Always be nice and calm when talking to agents (especially when you wear a longhorn shirt). Being mad at them does not mitigate the problem. First of all, delays and cancellation are not their fault. More importantly, your emotional arguments could distract them from finding the optimal solution for you.
Be firm on your rights.Know your rights and the company’s obligations in unexpected flight delays or cancellations. Reading the company’s official website or 3rd party forums could be helpful.
Technical side: download the documents you want to review on the laptop when you have internet, in case you cannot find access at the airport. Also, buy a portable battery charger for your phone. Outlets can be hard to find and you might forget your phone in the charging station.
The bottom line: prepare for everything, expect nothing.
Hi y’all! My name is Karin Schultz and I’m a Louisiana native that came to the MPA program by way of New York and California. I’m currently enrolled in two summer courses with about 30 other tMPA students gearing up for the fall semester. I’m happy to say that I’ve survived my first three weeks of class, including a Financial Accounting test and a Tax test! In our short summer sessions we have our second tests in both courses coming up this week.
Coming into the program I wasn’t sure what to expect: I took my prerequisites at a local California university, and honestly, they weren’t very challenging. Being out of a rigorous academic environment for two years had led to some mental shock that can be best described using phrases such as, “Will the ratio of 10 chapters of reading/5 hours of sleep=coffee?” and “I’ve been doing my taxes wrong all this time.” Both professors, Lendecky (but please, call him Brian) and Holbrook, are excellent; they take time to explain things that students don’t understand and have office hours multiple days a week for us to come ask our ever mounting questions.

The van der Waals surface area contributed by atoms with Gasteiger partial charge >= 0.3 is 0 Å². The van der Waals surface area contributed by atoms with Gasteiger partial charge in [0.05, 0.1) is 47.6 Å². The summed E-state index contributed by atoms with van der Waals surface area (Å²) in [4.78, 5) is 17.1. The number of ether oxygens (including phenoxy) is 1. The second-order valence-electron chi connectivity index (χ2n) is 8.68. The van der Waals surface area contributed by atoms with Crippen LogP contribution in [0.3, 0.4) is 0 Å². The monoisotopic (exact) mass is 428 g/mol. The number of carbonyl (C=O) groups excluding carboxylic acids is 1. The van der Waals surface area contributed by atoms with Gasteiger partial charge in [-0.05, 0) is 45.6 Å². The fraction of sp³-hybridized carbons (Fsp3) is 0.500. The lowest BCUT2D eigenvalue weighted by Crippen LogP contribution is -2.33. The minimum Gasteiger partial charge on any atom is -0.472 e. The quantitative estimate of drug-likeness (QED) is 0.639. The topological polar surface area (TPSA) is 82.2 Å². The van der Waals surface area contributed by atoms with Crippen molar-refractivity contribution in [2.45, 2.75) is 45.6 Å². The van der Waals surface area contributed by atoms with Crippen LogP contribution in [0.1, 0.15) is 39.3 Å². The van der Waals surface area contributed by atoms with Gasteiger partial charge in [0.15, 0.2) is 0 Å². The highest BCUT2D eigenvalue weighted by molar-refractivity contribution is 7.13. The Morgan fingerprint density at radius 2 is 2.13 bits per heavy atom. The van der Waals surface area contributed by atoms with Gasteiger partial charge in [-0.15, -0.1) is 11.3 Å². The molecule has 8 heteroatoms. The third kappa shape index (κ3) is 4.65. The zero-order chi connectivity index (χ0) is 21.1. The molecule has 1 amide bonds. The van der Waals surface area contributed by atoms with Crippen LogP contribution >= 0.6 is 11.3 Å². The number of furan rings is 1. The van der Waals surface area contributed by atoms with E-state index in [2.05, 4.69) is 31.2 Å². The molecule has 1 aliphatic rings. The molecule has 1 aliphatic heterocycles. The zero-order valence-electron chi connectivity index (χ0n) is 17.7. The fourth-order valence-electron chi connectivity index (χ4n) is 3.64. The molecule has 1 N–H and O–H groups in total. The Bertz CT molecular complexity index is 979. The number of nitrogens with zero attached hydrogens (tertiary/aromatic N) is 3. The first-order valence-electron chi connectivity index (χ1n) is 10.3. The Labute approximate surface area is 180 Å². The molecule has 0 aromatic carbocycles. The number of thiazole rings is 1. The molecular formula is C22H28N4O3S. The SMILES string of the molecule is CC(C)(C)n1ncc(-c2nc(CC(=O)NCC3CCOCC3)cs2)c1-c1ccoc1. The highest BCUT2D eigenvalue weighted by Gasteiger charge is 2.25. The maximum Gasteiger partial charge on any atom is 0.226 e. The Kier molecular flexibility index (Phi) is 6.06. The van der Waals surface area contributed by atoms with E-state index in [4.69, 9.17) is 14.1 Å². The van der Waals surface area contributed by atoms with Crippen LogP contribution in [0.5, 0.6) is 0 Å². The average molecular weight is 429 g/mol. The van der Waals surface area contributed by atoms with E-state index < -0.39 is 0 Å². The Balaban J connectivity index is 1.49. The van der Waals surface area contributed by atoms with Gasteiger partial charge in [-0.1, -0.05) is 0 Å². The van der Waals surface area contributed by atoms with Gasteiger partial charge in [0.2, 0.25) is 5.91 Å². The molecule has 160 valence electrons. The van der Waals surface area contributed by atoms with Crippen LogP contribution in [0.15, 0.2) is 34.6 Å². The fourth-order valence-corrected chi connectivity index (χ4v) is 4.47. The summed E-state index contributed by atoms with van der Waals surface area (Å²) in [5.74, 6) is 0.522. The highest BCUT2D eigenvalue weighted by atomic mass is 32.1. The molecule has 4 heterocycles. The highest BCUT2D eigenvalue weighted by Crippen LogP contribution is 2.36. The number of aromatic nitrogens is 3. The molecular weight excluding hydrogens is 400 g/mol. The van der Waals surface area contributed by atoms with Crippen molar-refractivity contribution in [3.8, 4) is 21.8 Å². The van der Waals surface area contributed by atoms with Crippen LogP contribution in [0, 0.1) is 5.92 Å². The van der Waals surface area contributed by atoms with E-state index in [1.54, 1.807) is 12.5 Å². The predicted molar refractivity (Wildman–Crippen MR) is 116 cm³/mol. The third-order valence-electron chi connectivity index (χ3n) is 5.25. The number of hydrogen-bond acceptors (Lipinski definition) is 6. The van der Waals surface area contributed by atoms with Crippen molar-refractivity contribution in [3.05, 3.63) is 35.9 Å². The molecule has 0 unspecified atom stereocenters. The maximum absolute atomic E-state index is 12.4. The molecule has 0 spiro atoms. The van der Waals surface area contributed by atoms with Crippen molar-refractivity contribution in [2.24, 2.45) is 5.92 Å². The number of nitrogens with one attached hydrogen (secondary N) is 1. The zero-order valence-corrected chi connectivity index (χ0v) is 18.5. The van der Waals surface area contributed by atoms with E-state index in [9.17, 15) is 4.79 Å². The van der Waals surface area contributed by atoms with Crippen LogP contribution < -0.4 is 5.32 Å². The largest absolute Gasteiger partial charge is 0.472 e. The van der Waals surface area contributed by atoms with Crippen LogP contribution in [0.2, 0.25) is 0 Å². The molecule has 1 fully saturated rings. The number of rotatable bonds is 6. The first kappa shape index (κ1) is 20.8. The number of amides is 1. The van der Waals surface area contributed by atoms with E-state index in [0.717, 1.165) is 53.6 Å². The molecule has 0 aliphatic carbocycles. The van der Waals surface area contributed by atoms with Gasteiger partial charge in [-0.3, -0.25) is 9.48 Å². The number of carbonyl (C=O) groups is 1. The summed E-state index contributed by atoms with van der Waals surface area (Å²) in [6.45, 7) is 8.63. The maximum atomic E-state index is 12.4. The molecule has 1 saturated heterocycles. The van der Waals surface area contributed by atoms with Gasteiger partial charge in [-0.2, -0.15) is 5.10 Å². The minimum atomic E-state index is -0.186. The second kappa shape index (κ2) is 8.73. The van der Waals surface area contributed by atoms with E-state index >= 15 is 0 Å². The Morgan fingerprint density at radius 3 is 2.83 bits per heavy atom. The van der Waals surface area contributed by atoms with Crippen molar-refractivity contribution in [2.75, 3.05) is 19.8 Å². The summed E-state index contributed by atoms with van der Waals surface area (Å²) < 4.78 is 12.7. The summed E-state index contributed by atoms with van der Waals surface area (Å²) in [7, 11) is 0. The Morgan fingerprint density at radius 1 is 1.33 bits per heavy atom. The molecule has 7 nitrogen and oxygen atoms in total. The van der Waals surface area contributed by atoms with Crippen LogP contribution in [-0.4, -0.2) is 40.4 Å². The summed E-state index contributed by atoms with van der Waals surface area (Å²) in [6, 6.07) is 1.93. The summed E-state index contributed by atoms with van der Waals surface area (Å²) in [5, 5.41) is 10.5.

While these classes are pushing me to get my mind in shape, I’m already finding areas of accounting that appeal to me. This is fantastic, given that recruiting starts in less than a month! Three weeks from now I’ll be meeting with faculty, classmates, and recruiters as I try to figure out where I want to be when I graduate. I’ve heard it’s a wild ride, but this intensity is part of what drew me to the MPA program. I want to learn with the best, from the best, and be recruited by the best. (In case you didn’t know, my use of “best” is warranted.) In my short time on campus I’ve even learned a little phrase that will make you friends wherever you go:
As I near the end of my tMPA career, I have been reflecting on three unexpected opportunities that the tMPA curriculum has brought my way.
1. Writing – Often when people think of accountants, they think of number crunchers. However, accountants of all types encounter plenty of writing in their professional careers in email form, report form, and everything in between. As such, the MPA curriculum incorporates quite a few writing assignments to get MPAs ready for the real world. My Ethics course (BGS 381L) this summer session has ten journal assignments and my Fraud (ACC 383K.4) course last summer session had three written cases. So to the incoming and prospective students out there, sharpen up those Word skills and get ready to hone your prose–you’ll need more than Excel to get through the MPA. Luckily Microsoft Office is sold at the UT Campus Computer Store in the Flawn Academic Center (FAC) for a steep educational discount.